When a motion to disqualify a lawyer is filed, a court or administrative agency must decide that motion before allowing the lawyer to participate in any proceedings on the merits. That’s essentially what the New Mexico Supreme Court held yesterday in Living Cross Ambulance Service, Inc. v. New Mexico Public Regulation Commission.
Lawyer W. Ann Maggiore defended Living Cross Ambulance Service in a wrongful death lawsuit where the plaintiff claimed that Living Cross’s delay in arriving at the scene contributed to a child’s death. Ms. Maggiore also defended the company when the Public Regulation Commission (PRC) ordered it to show cause why it should not be fined in connection with the child’s death.
Later, in 2013, American Medical Response applied to the PRC for permission to provide ambulance services in Valencia County, where Living Cross operates. Living Cross objected to AMR’s application, saying an additional ambulance company wasn’t necessary.
AMR, now represented by Ms. Maggiore, argued that another ambulance operator was necessary for Valencia County because Living Cross was providing deficient service, and that there had been occasions when Living Cross’s ambulances were either unavailable or had taken too long in responding to an emergency.
Living Cross moved to disqualify Ms. Maggiore and her firm because they had previously represented the company in a substantially related matter, and pointed out that a PRC hearing examiner had previously disqualified Ms. Maggiore from representing AMR in a dispute over an operating certificate in Bernalillo County. (N.B., the opinion does not describe the arguments, if any, that Ms. Maggiore made in response to this motion).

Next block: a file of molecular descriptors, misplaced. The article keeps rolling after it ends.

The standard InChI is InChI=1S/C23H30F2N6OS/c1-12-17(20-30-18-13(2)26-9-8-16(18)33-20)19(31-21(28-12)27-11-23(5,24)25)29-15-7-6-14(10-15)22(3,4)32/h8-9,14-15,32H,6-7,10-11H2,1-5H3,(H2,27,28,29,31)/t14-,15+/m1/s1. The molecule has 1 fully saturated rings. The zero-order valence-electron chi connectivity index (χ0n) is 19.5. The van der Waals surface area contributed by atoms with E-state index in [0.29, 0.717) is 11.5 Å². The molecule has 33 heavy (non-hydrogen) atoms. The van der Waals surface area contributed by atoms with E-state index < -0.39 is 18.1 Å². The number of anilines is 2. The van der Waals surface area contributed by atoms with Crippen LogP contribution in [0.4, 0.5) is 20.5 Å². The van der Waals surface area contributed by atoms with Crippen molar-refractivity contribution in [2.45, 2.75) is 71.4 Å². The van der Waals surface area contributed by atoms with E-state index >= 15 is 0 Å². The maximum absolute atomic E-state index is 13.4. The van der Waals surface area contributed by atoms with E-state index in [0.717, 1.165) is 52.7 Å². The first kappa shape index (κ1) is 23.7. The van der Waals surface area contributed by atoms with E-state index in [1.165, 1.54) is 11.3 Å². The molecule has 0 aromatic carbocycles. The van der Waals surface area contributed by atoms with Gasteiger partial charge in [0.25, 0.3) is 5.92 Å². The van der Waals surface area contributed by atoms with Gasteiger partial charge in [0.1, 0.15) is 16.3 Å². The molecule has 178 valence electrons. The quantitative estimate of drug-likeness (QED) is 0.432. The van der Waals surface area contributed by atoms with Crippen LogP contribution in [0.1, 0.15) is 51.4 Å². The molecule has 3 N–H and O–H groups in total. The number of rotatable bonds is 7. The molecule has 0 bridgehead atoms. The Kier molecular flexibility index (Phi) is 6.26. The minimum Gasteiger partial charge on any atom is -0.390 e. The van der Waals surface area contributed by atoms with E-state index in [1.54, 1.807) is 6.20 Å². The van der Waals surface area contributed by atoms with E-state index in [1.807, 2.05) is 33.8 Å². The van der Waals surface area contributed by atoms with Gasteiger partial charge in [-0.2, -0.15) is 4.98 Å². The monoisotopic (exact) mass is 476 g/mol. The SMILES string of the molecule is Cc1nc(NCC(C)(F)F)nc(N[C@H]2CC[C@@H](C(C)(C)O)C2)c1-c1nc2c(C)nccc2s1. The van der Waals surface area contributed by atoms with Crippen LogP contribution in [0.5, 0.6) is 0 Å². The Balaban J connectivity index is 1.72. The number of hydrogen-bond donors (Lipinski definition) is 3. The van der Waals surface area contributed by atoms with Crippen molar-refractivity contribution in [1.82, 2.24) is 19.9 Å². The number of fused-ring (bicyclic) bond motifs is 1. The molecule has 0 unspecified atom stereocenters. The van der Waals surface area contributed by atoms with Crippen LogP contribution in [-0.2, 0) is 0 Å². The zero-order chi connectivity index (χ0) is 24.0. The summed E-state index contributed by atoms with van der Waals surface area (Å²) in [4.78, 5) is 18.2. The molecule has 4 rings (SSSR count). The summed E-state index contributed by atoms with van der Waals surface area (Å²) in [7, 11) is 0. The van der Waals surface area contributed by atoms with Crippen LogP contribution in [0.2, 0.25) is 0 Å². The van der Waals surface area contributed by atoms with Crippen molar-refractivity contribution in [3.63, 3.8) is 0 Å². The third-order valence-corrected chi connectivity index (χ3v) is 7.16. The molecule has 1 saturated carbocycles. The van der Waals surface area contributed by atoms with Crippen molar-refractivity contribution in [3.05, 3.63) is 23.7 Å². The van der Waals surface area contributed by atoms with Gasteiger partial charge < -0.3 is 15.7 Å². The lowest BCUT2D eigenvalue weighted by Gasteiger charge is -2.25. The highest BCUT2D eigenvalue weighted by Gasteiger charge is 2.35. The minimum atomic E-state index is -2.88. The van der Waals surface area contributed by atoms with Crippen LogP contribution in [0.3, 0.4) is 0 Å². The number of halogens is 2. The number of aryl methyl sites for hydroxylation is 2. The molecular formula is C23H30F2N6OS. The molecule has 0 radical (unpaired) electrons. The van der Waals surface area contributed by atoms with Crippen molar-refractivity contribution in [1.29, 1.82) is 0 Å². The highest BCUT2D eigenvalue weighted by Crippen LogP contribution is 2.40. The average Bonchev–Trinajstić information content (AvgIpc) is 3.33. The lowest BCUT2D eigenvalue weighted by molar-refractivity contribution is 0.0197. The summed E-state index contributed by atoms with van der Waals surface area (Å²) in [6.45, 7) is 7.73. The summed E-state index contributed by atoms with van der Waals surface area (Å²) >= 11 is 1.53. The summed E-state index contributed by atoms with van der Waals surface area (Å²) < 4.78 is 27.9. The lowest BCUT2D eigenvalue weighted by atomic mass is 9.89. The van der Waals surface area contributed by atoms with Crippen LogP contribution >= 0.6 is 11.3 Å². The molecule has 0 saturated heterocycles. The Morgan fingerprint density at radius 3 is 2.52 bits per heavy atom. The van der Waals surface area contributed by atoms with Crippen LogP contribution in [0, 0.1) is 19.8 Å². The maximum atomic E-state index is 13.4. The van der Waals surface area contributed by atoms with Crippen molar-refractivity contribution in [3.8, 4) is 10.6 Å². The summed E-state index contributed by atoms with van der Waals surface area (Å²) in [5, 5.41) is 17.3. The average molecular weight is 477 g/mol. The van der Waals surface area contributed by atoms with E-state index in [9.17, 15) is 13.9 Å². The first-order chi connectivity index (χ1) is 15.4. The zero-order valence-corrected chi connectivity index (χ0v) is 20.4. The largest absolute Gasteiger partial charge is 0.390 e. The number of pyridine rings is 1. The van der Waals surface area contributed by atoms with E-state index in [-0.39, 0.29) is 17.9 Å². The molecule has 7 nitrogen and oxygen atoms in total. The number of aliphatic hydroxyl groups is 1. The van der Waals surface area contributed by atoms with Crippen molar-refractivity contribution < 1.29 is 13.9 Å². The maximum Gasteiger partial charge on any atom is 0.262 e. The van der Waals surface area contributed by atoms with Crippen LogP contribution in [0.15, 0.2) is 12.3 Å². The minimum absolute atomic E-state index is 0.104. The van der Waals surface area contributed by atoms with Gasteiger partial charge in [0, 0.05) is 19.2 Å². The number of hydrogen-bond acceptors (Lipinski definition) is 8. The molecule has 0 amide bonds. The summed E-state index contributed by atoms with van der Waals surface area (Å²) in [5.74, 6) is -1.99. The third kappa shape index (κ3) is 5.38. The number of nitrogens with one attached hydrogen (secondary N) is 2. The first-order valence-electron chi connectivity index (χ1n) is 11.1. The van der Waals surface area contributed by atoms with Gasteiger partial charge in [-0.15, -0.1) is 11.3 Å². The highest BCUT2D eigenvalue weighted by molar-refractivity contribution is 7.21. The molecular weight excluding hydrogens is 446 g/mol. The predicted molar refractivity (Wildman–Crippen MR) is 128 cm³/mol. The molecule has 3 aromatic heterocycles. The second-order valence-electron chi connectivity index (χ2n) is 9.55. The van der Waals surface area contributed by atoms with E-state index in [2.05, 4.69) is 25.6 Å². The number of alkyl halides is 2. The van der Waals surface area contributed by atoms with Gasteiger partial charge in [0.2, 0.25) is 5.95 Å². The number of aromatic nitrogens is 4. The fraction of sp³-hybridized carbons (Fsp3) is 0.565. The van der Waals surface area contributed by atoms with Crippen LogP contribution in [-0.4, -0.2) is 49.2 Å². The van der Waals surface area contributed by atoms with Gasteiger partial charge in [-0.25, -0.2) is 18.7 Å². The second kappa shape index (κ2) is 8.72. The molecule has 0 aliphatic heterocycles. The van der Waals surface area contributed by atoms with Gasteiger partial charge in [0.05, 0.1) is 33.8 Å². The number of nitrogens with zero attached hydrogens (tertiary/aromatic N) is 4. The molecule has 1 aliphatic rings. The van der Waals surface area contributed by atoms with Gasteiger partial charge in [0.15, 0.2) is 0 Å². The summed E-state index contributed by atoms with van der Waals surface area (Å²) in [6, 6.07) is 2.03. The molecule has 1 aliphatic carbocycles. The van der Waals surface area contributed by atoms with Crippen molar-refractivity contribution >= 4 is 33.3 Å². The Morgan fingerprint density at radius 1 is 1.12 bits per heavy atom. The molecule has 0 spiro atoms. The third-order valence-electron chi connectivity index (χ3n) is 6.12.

Living Cross also asked the PRC to stay the hearing on the merits until the disqualification issue was resolved, but the PRC declined to do so. Instead, Ms. Maggiore was allowed to participate in a hearing on the merits, present the testimony of AMR witnesses on direct examination, and cross-examine Living Cross witnesses. Later, a PRC hearing examiner disqualified Ms. Maggiore, but the PRC still considered the evidence she had developed, and granted AMR leave to operate in Valencia County.
In a strongly-written opinion by Justice Chavez, a unanimous Supreme Court reversed, holding that the PRC should have resolved the disqualification issue before allowing Ms. Maggiore to participate in any merits proceedings. Courts and agencies should proceed in this way not just for efficiency’s sake, but also because allowing the challenged lawyer to participate in a trial or hearing on the merits risks the very disclosure of client confidences that the Rules of Professional Conduct are intended to prevent.
In addition, one gets the sense that the Supreme Court is a bit frustrated with the PRC. The opinion points out that in its December 2012 opinion in Roy D. Mercer, LLC v. Reynolds, the Court had already said that motions to disqualify should be first. The Court also characterized the PRC’s failure to do so here as “especially egregious” because a PRC hearing examiner had already disqualified Ms. Maggiore from representing AMR against Living Cross’s interests in another case.
And finally, the Court emphasized that it meant what it said in Mercer: “It is essential that a tribunal determine whether an attorney or a law firm is disqualified from a case immediately upon being alerted to a potential conflict of interest. Until that determination is made, no further proceedings may take place.”